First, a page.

Saturday, June 20, 2020

Notes of a Native Son ~ by James Baldwin

Notes of a Native Son ~ by James Baldwin, 1955, essays
These ten essays explore what it means to be Black in America by capturing a view of black life and black thought at the dawn of the civil rights movement and as the movement slowly gained strength.  Baldwin probes the complex condition of being black in America.  He addressed the issue with a powerful mixture of outrage at the gross physical and political violence against black citizens and measured understanding of their oppressors, which helped awaken a white audience to the injustices under their noses.  The book collects ten of Baldwin's essays, which had previously appeared in such magazines as Harper's Magazine, Partisan Review, and The New Leader.

"Autobiographical Notes"
In spite of his father wanting him to be a preacher, Baldwin said he had always been a writer at heart.  He tried to find his path as a Negro writer; although he was not European, American culture is informed by that culture too — moreover, he had to grapple with other black writers.  He emphasizes the importance of his desire to be a good man and writer.
Part One

"Everybody's Protest Novel"
Baldwin castigates Harriet Beecher Stowe's Uncle Tom's Cabin for being too sentimental, and for depicting black slaves as praying to a white God so as to be cleansed and whitened.  He proceeds to repudiate Richard Wright's Native Son for portraying Bigger Thomas as an angry black man, viewing this as an example of stigmatizing categorization.
"Many Thousands Gone"
Baldwin offers a sharp critique of Richard Wright's Native Son, citing its main character, Bigger Thomas, as unrealistic, unsympathetic and stereotypical.
"Carmen Jones: The Dark Is Light Enough"
Baldwin criticises Carmen Jones, a film adaptation of Carmen using an all black cast.  Baldwin is unhappy that the characters display no connection to the condition of blacks and sees it as no coincidence that the main characters have lighter complexions.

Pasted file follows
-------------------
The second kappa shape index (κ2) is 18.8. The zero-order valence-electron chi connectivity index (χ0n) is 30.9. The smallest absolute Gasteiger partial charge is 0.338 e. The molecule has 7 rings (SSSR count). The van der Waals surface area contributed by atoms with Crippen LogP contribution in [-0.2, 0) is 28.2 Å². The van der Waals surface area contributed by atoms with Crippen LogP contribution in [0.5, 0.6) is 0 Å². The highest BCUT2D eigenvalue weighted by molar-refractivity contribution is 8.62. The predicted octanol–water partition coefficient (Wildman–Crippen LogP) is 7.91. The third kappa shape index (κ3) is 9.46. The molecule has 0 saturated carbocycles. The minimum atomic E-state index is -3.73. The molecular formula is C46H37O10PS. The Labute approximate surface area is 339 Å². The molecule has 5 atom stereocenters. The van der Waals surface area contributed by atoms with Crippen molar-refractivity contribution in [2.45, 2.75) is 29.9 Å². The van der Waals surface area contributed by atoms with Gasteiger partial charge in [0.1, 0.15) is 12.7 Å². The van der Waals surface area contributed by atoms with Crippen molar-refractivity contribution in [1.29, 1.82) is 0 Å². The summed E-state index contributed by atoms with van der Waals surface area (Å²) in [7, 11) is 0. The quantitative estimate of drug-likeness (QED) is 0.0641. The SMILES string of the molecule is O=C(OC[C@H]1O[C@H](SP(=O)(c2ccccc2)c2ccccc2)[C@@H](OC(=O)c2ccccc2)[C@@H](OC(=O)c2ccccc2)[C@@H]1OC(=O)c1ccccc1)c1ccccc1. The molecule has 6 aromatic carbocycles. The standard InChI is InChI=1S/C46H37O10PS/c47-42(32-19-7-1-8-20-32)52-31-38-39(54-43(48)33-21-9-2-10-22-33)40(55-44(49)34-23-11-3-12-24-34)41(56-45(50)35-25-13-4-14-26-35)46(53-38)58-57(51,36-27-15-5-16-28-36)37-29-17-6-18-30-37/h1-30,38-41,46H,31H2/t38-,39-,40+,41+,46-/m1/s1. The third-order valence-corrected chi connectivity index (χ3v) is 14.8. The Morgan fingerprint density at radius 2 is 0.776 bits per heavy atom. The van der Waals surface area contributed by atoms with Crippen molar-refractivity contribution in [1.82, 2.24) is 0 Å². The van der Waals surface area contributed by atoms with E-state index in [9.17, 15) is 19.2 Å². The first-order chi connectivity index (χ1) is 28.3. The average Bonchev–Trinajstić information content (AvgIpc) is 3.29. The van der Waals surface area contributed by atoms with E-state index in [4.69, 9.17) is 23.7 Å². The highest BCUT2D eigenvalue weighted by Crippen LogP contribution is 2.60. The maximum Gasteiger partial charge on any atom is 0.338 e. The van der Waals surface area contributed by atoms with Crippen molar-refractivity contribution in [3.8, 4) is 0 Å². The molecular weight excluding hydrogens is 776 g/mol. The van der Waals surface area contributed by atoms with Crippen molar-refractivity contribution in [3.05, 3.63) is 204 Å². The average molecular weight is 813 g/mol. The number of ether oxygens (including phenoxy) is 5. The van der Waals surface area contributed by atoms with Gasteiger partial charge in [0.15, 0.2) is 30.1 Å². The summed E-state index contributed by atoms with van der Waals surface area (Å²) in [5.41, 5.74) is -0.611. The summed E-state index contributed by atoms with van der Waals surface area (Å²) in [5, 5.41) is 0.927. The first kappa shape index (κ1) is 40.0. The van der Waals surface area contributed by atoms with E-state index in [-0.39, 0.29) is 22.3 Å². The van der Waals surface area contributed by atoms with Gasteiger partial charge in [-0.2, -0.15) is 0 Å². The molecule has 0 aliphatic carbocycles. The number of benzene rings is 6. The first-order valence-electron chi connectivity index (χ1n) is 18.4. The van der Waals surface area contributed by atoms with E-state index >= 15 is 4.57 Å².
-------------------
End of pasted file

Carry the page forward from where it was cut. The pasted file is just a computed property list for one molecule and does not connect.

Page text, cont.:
Part Two

"The Harlem Ghetto"
Baldwin points out that the rent is very expensive in Harlem.  Although there are black politicians, the President is white.  On to the black press, Baldwin notes that it emulates the white press, with its scandalous spreads and so forth.  The black Church seems to him to be a unique forum for the spelling out of black injustice.  Finally, he ponders on antisemitism among blacks and comes to the conclusion that the frustration boils down to Jews being white and more powerful than Negroes.
"Journey to Atlanta"
Baldwin tells the story that happened to The Melodeers, a group of jazz singers employed by the Progressive Party to sing in Southern Churches.  However, once in Atlanta, Georgia, they were used for canvassing until they refused to sing at all and were returned to their hometown.  They now enjoy success in New York City.
"Notes of a Native Son"
Baldwin paints a vivid recollection of his time growing up with a paranoid father who was dying of tuberculosis, and his initial experience with Jim Crow style segregation.  Prior to his father's death, Baldwin was befriended by a white teacher whom his father disapproved of.  Later, he worked in New Jersey and was often turned down in segregated places — he recalls a time he hurled a cup half full of water at a waitress in a diner only to realize his actions could have dire consequences.  He goes on to say that blacks participating in military service in the South often got abused.  Finally, he recounts his father's death which occurred just before his mother gave birth to one of his sisters; his father's funeral was on his 19th birthday, the same day as the Harlem Riot of 1943.
Part Three

"Encounter on the Seine: Black Meets Brown"
Baldwin compares Black Americans to Blacks in France.  While Africans in France have a history and a country to hold on to, Black Americans don't — their history lies in the United States and it is in the making.
"A Question of Identity"
Baldwin explains how American students living in Paris are shocked when they arrive and are eager to return home.
"Equal in Paris"
Baldwin recounts getting arrested in Paris over the Christmas period in 1949, after an acquaintance of his had stolen a bedsheet from a hotel, which he had used.  The essay stresses his cultural inability to know how to behave with the police.
"Stranger in the Village"
Baldwin looks back to his time in a village in Switzerland — how he was the first black man most of the villagers had ever seen.  He goes on to reflect that blacks from European colonies are still mostly located in Africa, while the United States has been fully informed by blacks.

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